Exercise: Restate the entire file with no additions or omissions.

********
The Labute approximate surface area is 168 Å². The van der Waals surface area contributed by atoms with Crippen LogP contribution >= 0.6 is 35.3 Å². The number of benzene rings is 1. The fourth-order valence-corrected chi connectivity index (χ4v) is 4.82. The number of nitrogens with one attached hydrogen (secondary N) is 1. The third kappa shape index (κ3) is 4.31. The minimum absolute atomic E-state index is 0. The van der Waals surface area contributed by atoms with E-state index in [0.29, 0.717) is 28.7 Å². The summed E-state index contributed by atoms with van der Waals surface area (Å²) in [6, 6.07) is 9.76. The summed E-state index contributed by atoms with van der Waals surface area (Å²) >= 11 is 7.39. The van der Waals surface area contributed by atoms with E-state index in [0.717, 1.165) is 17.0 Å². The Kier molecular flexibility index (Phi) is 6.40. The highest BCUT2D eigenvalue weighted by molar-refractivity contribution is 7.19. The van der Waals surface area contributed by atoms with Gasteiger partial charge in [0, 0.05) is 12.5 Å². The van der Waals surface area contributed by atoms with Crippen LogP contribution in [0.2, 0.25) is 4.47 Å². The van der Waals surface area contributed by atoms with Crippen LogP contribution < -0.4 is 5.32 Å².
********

The Labute approximate surface area is 168 Å². The van der Waals surface area contributed by atoms with Crippen LogP contribution >= 0.6 is 35.3 Å². The number of benzene rings is 1. The fourth-order valence-corrected chi connectivity index (χ4v) is 4.82. The number of nitrogens with one attached hydrogen (secondary N) is 1. The third kappa shape index (κ3) is 4.31. The minimum absolute atomic E-state index is 0. The van der Waals surface area contributed by atoms with E-state index in [0.29, 0.717) is 28.7 Å². The summed E-state index contributed by atoms with van der Waals surface area (Å²) in [6, 6.07) is 9.76. The summed E-state index contributed by atoms with van der Waals surface area (Å²) >= 11 is 7.39. The van der Waals surface area contributed by atoms with E-state index in [0.717, 1.165) is 17.0 Å². The Kier molecular flexibility index (Phi) is 6.40. The highest BCUT2D eigenvalue weighted by molar-refractivity contribution is 7.19. The van der Waals surface area contributed by atoms with Gasteiger partial charge in [0, 0.05) is 12.5 Å². The van der Waals surface area contributed by atoms with Crippen LogP contribution in [0.2, 0.25) is 4.47 Å². The van der Waals surface area contributed by atoms with Crippen LogP contribution < -0.4 is 5.32 Å².